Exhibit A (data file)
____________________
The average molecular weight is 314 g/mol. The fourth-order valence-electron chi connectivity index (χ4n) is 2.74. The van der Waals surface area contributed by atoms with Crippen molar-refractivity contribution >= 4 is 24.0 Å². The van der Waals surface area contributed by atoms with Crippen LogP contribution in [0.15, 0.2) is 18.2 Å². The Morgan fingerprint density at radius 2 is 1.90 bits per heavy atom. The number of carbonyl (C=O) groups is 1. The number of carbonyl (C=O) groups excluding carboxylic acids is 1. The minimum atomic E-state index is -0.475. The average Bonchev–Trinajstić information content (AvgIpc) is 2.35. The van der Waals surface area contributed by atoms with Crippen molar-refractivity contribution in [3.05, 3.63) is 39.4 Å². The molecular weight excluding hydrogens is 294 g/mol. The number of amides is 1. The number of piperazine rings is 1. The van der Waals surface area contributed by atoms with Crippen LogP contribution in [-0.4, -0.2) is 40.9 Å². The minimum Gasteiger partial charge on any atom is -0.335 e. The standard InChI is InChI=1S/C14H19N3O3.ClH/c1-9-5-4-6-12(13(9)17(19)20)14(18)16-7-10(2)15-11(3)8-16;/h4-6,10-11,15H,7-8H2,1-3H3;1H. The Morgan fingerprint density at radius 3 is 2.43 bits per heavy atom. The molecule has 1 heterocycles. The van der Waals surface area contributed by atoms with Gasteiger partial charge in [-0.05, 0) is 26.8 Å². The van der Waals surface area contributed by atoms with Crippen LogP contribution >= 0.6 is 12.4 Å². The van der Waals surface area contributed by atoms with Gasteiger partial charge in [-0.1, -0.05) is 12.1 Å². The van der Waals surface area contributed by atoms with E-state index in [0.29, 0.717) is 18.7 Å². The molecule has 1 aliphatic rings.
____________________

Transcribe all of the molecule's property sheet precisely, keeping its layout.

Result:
The average molecular weight is 314 g/mol. The fourth-order valence-electron chi connectivity index (χ4n) is 2.74. The van der Waals surface area contributed by atoms with Crippen molar-refractivity contribution >= 4 is 24.0 Å². The van der Waals surface area contributed by atoms with Crippen LogP contribution in [0.15, 0.2) is 18.2 Å². The Morgan fingerprint density at radius 2 is 1.90 bits per heavy atom. The number of carbonyl (C=O) groups is 1. The number of carbonyl (C=O) groups excluding carboxylic acids is 1. The minimum atomic E-state index is -0.475. The average Bonchev–Trinajstić information content (AvgIpc) is 2.35. The van der Waals surface area contributed by atoms with Crippen molar-refractivity contribution in [3.05, 3.63) is 39.4 Å². The molecular weight excluding hydrogens is 294 g/mol. The number of amides is 1. The number of piperazine rings is 1. The van der Waals surface area contributed by atoms with Crippen LogP contribution in [-0.4, -0.2) is 40.9 Å². The minimum Gasteiger partial charge on any atom is -0.335 e. The standard InChI is InChI=1S/C14H19N3O3.ClH/c1-9-5-4-6-12(13(9)17(19)20)14(18)16-7-10(2)15-11(3)8-16;/h4-6,10-11,15H,7-8H2,1-3H3;1H. The Morgan fingerprint density at radius 3 is 2.43 bits per heavy atom. The molecule has 1 heterocycles. The van der Waals surface area contributed by atoms with Gasteiger partial charge in [-0.05, 0) is 26.8 Å². The van der Waals surface area contributed by atoms with Crippen LogP contribution >= 0.6 is 12.4 Å². The van der Waals surface area contributed by atoms with Gasteiger partial charge in [-0.1, -0.05) is 12.1 Å². The van der Waals surface area contributed by atoms with E-state index in [0.29, 0.717) is 18.7 Å². The molecule has 1 aliphatic rings.